A Day’s Lesson
Book Please Don’t Step on Us
Go Outside Grab the bug catchers and head outside on a spider hunt. Find the friendliest 8-legged buddy and snatch him as gently as you can from his web. See Science (i.e. Spider Island) to find out what to do next!
Get Physical This is a fun activity for a smaller group to work on gross and fine motor skills! You’ll need tape to create a sticky spider web, a hula hoop or even a sensory tub of some kind (the bigger, the better) and plastic spiders. If you’re able to get your hands on colored spiders, use those; each child can have their own color which will limit any confusion later when being collected from the web.
https://www.facebook.com/watch/?v=245215083016288 – Learn as you Play – Sticky spider activity
Song The Itsy Bitsy Spider
Paper Plate Spiders (craft)
I tend to be more of a process art kind of person but have used this “product project” over the years when working on spider units. There is nothing wrong with throwing a few of these types of crafts every-so-often to work on listening skills, following directions as well as a multitude of other subjects (think of all the conversations that take place while children are creating)..
You’ll need small paper plates, white yarn, google or sticker eyes, black paint, glue and pre-cut strips of black construction paper (the legs).
Have the students paint their paper plates black. If they don’t want to cover the entire plate, no worries – it’s their spider. Next, have them count out eight strips/legs and glue them on. This is perfect for sneaking some math into the activity and is a great opportunity to discuss proper glue use (I like to teach “raindrop glue,” where I display a dot of glue the equivalent size of a typical raindrop). The legs can be placed around the plate wherever the student wants the legs to be displayed.
Google eyes can be added at this time with some “raindrop glue” spots. Again, it’s the student’s choice where they want the eyes and I also allow them to use a few if they’d like. If you’re using eye stickers, you’ll want to wait until the paint is dry.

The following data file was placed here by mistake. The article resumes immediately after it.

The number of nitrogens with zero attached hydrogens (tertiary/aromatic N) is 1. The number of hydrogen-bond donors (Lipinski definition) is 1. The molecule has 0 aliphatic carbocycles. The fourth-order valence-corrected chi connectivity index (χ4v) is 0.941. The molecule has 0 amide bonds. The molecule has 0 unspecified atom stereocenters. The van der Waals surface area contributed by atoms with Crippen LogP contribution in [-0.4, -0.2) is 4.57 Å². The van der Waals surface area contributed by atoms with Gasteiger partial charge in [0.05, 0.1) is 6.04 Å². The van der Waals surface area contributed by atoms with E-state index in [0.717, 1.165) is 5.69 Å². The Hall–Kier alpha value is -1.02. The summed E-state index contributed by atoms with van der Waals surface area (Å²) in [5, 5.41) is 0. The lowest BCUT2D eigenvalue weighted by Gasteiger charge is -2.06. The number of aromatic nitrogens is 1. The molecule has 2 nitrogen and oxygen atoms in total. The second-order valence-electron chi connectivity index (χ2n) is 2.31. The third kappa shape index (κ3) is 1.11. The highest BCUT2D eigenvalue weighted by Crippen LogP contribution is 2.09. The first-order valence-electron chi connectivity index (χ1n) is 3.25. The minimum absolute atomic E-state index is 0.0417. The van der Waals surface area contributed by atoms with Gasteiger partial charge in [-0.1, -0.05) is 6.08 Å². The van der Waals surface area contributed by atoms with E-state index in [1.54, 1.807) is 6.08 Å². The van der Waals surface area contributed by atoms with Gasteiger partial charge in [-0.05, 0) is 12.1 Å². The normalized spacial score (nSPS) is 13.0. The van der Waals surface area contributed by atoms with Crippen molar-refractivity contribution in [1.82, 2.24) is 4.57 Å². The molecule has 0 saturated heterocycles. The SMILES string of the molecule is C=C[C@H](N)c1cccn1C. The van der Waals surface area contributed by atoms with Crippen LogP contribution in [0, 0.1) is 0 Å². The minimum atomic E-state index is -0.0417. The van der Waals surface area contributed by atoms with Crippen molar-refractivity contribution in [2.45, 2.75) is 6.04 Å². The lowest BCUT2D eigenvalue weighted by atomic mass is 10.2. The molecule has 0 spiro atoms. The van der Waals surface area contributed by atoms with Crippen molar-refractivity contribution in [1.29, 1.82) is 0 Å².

Pull out the white yarn and let the student use safety scissors to cut a web at their length of choice. Web will probably need to be stapled on once the paint dries, but let the student add it where they want it to be with some glue.
Spider Island Observation Station
10 Creepy Fingers
You’ll want to find or create a pair of dice that count up to 10 total (5 on each one – the easiest way is to place a small sticker or piece of tape over the side of 6). Have each child roll the dice and count it out. Once their number is discovered they will then count out and put on spider rings to correspond with the total.
Put out safari gear, mini microscopes, bug catchers and larger plastic spiders. Have your little scientists search for and study these web-spinning friends.
Add to the center by setting out books about arachnids, clipboards and pencils.
Spider Web Fine Motor Activity
See picture below from
Any kind of bucket/sensory bin could work for this activity but something with holes around it, like a milk crate or laundry basket is ideal. Weave white yarn through the holes, creating a mock web. I’ve added sensory bin items to the bottom for additional fun. Anything from the fall sensory bin suggestions would work – fabric leaves, acrylic pumpkins, leaves and/or acorns, dry black beans, colored and fall scented rice… remember to just be mindful of your students and their tendency to investigate with their mouths and those who are from homes with limited resources (playing with food is a touchy subject and it’s important to use wisdom and empathy toward families who may not have full pantries and refrigerators.
Place spiders on the web and throughout the container and provide tweezers and even collection bowls. The objective is to have the students collect spiders while using the tweezers to exercise those 10-little digit muscles.
I found this example of a spider tangram template. It seems pretty easy to recreate on your own PC, hand drawn or with the right amount of photo editing, printable.
Print out a few, laminate them for preservation and future use and either lay them out on the floor or at a table. For more individual work, place them onto trays and spread them out to different floor locations or separated chairs.
Spider Journal Entry
Possible topics to prompt journal “writing” activity:
Ask – “Are You Afraid of Spiders?”
“What I Like About Spiders”
“What I Know About Spiders”
“Parts of a Spider”
Dictate the answer as the student draws their response.